As being wholly consecrated to the service of the Lord, they had no territorial possessions. Jehovah was their inheritance (Num. 18:20; 26:62; Deut. 10:9; 18:1, 2), and for their support it was ordained that they should receive from the other tribes the tithes of the produce of the land. Forty-eight cities also were assigned to them, thirteen of which were for the priests "to dwell in", i.e., along with their other inhabitants. Along with their dwellings they had "suburbs", i.e., "commons", for their herds and flocks, and also fields and vineyards (Num. 35:2-5). Nine of these cities were in Judah, three in Naphtali, and four in each of the other tribes (Josh. 21). Six of the Levitical cities were set apart as "cities of refuge" (q.v.). Thus the Levites were scattered among the tribes to keep alive among them the knowledge and service of God. (See PRIEST.)

Levi [NAVE]

Son of Jacob, Gen. 29:34; 35:23; 1 Chr. 2:1.
Avenges the seduction of Dinah, Gen. 34; 49:5-7.
Jacob's prophecy regarding, Gen. 49:5-7.
His age at death, Ex. 6:16.
Descendants of, made ministers of religion. See: Levites.

Levites [NAVE]

The descendants of Levi. Set apart as ministers of religion, Num. 1:47-54; 3:6-16; 16:9; 26:57-62; Deut. 10:8; 1 Chr. 15:2.
Substituted in the place of the firstborn, Num. 3:12, 41-45; 8:14, 16-18; 18:6.
Religious zeal of, Ex. 32:26-28; Deut. 33:9, 10; Mal. 2:4, 5.
Consecration of, Num. 8:6-21.
Sedition among, led by Korah, Dathan, Abiram, and On, on account of jealousy toward Moses and Aaron, Num. 16, with 4:19,20. Three divisions of, each having the name of one of its progenitors, Gershon, Kohath, and Merari, Num. 3:17.
Gershonites and their duties, Num. 3:18-26; 4:23-26; 10:17.
Ruling chief over the Gershonites was the second son of the ruling high priest, Num. 4:28.
Kohathites, consisting of the families of the Amramites, Izeharites, Hebronites, Uzzielites, Num. 3:27; 4:18-20.
Of the Amramites, Aaron and his family were set apart as priests, Ex. 28:1; 29:9; Num. 3:38; 8:1-14; 17; 18:1; the remaining families appointed to take charge of the ark, table, lampstand, altars, and vessels of the sanctuary, the hangings, and all the service, Num. 3:27-32; 4:2-15.
The chief over the Kohathites was the oldest son of the ruling high priest, Num. 3:32; 1 Chr. 9:20.
Merarites, Num. 3:20, 33-37; 4:31-33; 7:8; 10:17; 1 Chr. 6:19, 29, 30; 23:21-23.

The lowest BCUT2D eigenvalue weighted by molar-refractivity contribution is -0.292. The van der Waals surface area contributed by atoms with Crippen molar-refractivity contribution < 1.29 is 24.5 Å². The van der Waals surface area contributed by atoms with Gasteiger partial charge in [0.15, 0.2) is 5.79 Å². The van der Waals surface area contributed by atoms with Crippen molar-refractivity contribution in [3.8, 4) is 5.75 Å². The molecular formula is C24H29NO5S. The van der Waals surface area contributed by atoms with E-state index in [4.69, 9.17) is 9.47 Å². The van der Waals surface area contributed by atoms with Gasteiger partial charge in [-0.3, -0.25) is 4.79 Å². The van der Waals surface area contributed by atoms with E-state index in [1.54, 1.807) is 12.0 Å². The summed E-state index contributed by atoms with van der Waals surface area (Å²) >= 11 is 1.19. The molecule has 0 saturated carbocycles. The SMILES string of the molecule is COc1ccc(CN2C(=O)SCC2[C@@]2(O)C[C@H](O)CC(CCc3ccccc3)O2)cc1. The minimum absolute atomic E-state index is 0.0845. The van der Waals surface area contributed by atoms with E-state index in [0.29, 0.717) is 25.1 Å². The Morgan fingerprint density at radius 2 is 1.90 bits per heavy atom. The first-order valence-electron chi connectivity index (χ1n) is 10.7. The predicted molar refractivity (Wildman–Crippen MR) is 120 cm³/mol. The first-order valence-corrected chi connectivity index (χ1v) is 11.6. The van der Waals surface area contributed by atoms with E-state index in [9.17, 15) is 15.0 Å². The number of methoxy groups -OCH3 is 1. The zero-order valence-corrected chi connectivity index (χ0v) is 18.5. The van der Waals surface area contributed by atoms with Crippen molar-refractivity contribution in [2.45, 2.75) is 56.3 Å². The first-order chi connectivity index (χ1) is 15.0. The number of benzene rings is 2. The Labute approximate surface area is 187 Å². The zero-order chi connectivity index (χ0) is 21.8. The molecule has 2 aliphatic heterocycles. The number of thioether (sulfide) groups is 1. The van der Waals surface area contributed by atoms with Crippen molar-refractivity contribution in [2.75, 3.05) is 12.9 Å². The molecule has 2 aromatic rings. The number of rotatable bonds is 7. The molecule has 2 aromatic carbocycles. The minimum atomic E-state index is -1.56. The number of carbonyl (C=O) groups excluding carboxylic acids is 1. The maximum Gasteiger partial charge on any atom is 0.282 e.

The chief over the Merarites was the second son of the ruling high priest, Num. 4:33.
Place of, in camp and march, Num. 1:50-53; 2:17; 3:23-35.
Cities assigned to, in the land of Canaan, Josh. 21.
Lodged in the chambers of the temple, 1 Chr. 9:27, 33; Ezek. 40:44.
Resided also in villages outside of Jerusalem, Neh. 12:29.
Age of, when inducted into office, Num. 4:3, 30, 47; 8:23-26; 1 Chr. 23:3, 24, 27; Ezra 3:8; when retired from office, Num. 4:3, 47; 8:25, 26.
Functions of: Had charge of the tabernacle in camp and on the march, Num. 1:50-53; 3:6-9, 21-37; 4:1-15, 17-49; 8:19, 22; 18:3-6; and of the temple, 1 Chr. 9:27-29; 23:2-32; Ezra 8:24-34.
Bore the ark of the covenant, Deut. 10:8; 1 Chr. 15:2, 26, 27.
Ministered before the ark, 1 Chr. 16:4.
Custodians and administrators of the tithes and other offerings, 1 Chr. 9:26-29; 26:28; 29:8; 2 Chr. 24:5, 11; 31:11-19; 34:9; Ezra 8:29, 30, 33; Neh. 12:44.
Prepared the consecrated bread, 1 Chr. 23:28, 29.
Assisted the priests in preparing the sacrifice, 2 Chr. 29:12-36; 2 Chr. 35:1-18.
Killed the passover for the children of the captivity, Ezra 6:20, 21.
Teachers of the law, Deut. 33:10; 2 Chr. 17:8, 9; 30:22; 35:3; Neh. 8:7-13; Mal. 2:6, 7.
Were judges, Deut. 17:9; 1 Chr. 23:4; 26:29; 2 Chr. 19:8-11; Neh. 11:16.
See: Judges.
Were scribes of the sacred books. See: Scribes.
Pronounced the blessings of the law in the responsive service at Mount Gerizim, Deut. 27:12; Josh. 8:33.
Were doorkeepers. See: Gatekeepers.
Were overseers in building and the repairs of the temple, 1 Chr. 23:2-4; Ezra 3:8, 9.
Were musicians of the temple service. See: Music.
Supervised weights and measures, 1 Chr. 23:29.
List of those who returned from captivity, Ezra 2:40-63; 7:7; 8:16-20; Neh. 7:43-73; 12.
Sealed the covenant with Nehemiah, Neh. 10:9-28.
Emoluments of: In lieu of landed inheritance, forty-eight cities with suburbs were assigned to them, Num. 35:2-8, with Num. 18:24; 26:62; Deut. 10:9; 12:12, 18, 19; 14:27-29; 18:1-8; Josh. 13:14; 14:3; 18:7; 1 Chr. 6:54-81; 13:2; 2 Chr. 23:2; Ezek. 34:1-5.
Assigned to, by families, Josh. 21:4-40.
Suburbs of their cities were inalienable for debt, Lev. 25:32-34.
Tithes and other offerings, Num. 18:24, 26-32; Deut. 18:1-8; 26:11-13; Josh. 13:14; Neh. 10:38, 39; 12:44, 47.
Firstfruits, Neh. 12:44, 47.
Spoils of war, including captives, Num. 31:30, 42-47.
See: Tithes.
Tithes withheld from, Neh. 13:10-13; Mal. 3:10.
Pensioned, 2 Chr. 31:16-18.
Owned lands, Deut. 18:8, with 1 Kin. 2:26.
Land allotted to, by Ezekiel, Ezek. 48:13, 14.
Enrollment of, at Sinai, Num. 1:47-49; 2:33; 3:14-39; 4:2, 3; 26:57-62; 1 Chr. 23:3-5.
Degraded from the Levitical office by Jeroboam, 2 Chr. 11:13-17; 13:9-11.
Loyal to the ruler, 2 Kin. 11:7-11; 2 Chr. 23:7.
Intermarry with Canaanites, Ezra 9:1, 2; 10:23, 24.
Exempt from enrollment for military duty, Num. 1:47-54, with 1 Chr. 12:26.
Subordinate to the sons of Aaron, Num. 3:9; 8:19; 18:6.